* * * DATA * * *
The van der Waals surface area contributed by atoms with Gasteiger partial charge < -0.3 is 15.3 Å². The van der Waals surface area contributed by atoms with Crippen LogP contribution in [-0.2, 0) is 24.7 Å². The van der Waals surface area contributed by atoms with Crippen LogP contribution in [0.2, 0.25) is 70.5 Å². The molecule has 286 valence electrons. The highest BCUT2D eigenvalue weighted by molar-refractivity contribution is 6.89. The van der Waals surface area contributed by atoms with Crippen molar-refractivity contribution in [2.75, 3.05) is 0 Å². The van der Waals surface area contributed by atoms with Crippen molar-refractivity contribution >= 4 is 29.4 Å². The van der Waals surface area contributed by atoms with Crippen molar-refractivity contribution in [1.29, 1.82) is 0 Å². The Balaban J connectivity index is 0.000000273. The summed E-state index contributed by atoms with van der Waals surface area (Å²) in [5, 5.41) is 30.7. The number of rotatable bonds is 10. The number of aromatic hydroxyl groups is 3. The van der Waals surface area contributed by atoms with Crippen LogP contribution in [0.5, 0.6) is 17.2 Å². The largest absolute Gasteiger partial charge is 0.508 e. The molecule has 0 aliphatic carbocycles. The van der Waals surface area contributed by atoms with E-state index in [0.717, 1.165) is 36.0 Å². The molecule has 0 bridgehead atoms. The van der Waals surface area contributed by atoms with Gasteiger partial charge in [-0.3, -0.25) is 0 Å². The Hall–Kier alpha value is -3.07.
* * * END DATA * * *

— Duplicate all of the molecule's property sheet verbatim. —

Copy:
The van der Waals surface area contributed by atoms with Gasteiger partial charge < -0.3 is 15.3 Å². The van der Waals surface area contributed by atoms with Crippen LogP contribution in [-0.2, 0) is 24.7 Å². The van der Waals surface area contributed by atoms with Crippen LogP contribution in [0.2, 0.25) is 70.5 Å². The molecule has 286 valence electrons. The highest BCUT2D eigenvalue weighted by molar-refractivity contribution is 6.89. The van der Waals surface area contributed by atoms with Crippen molar-refractivity contribution in [2.75, 3.05) is 0 Å². The van der Waals surface area contributed by atoms with Crippen molar-refractivity contribution >= 4 is 29.4 Å². The van der Waals surface area contributed by atoms with Crippen molar-refractivity contribution in [1.29, 1.82) is 0 Å². The Balaban J connectivity index is 0.000000273. The summed E-state index contributed by atoms with van der Waals surface area (Å²) in [5, 5.41) is 30.7. The number of rotatable bonds is 10. The number of aromatic hydroxyl groups is 3. The van der Waals surface area contributed by atoms with Crippen LogP contribution in [0.5, 0.6) is 17.2 Å². The largest absolute Gasteiger partial charge is 0.508 e. The molecule has 0 aliphatic carbocycles. The van der Waals surface area contributed by atoms with E-state index in [0.717, 1.165) is 36.0 Å². The molecule has 0 bridgehead atoms. The van der Waals surface area contributed by atoms with Gasteiger partial charge in [-0.3, -0.25) is 0 Å². The Hall–Kier alpha value is -3.07.